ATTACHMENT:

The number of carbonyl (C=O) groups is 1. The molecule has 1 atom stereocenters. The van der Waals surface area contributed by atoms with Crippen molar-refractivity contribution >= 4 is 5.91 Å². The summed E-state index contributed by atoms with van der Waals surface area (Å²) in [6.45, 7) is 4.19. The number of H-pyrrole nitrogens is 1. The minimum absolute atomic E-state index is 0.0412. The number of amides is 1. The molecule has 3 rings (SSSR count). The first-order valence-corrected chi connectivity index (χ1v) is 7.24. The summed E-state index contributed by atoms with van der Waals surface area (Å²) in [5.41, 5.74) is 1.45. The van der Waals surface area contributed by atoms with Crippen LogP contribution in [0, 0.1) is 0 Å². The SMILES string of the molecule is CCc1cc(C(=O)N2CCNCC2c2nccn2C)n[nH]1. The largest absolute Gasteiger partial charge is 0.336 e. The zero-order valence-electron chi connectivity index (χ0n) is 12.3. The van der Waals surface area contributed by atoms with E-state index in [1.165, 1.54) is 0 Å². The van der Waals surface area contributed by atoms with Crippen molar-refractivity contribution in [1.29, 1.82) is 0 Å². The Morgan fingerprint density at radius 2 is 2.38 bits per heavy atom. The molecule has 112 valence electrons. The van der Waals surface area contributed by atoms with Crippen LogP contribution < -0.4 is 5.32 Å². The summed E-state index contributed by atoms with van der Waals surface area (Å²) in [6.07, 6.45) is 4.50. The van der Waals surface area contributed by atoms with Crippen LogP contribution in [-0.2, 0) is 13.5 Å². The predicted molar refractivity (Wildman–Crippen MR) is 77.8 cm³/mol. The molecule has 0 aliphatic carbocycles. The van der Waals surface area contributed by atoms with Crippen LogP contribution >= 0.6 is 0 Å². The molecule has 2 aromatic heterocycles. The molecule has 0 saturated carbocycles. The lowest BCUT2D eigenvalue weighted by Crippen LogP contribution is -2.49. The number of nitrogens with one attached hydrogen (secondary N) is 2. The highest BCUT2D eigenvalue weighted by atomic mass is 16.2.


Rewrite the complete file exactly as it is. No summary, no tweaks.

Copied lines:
The number of carbonyl (C=O) groups is 1. The molecule has 1 atom stereocenters. The van der Waals surface area contributed by atoms with Crippen molar-refractivity contribution >= 4 is 5.91 Å². The summed E-state index contributed by atoms with van der Waals surface area (Å²) in [6.45, 7) is 4.19. The number of H-pyrrole nitrogens is 1. The minimum absolute atomic E-state index is 0.0412. The number of amides is 1. The molecule has 3 rings (SSSR count). The first-order valence-corrected chi connectivity index (χ1v) is 7.24. The summed E-state index contributed by atoms with van der Waals surface area (Å²) in [5.41, 5.74) is 1.45. The van der Waals surface area contributed by atoms with Crippen LogP contribution in [0, 0.1) is 0 Å². The SMILES string of the molecule is CCc1cc(C(=O)N2CCNCC2c2nccn2C)n[nH]1. The largest absolute Gasteiger partial charge is 0.336 e. The zero-order valence-electron chi connectivity index (χ0n) is 12.3. The van der Waals surface area contributed by atoms with E-state index in [1.165, 1.54) is 0 Å². The van der Waals surface area contributed by atoms with Crippen molar-refractivity contribution in [1.29, 1.82) is 0 Å². The Morgan fingerprint density at radius 2 is 2.38 bits per heavy atom. The molecule has 112 valence electrons. The van der Waals surface area contributed by atoms with Crippen LogP contribution < -0.4 is 5.32 Å². The summed E-state index contributed by atoms with van der Waals surface area (Å²) in [6.07, 6.45) is 4.50. The van der Waals surface area contributed by atoms with Crippen LogP contribution in [-0.2, 0) is 13.5 Å². The predicted molar refractivity (Wildman–Crippen MR) is 77.8 cm³/mol. The molecule has 0 aliphatic carbocycles. The van der Waals surface area contributed by atoms with Crippen LogP contribution >= 0.6 is 0 Å². The molecule has 2 aromatic heterocycles. The molecule has 0 saturated carbocycles. The lowest BCUT2D eigenvalue weighted by Crippen LogP contribution is -2.49. The number of nitrogens with one attached hydrogen (secondary N) is 2. The highest BCUT2D eigenvalue weighted by atomic mass is 16.2.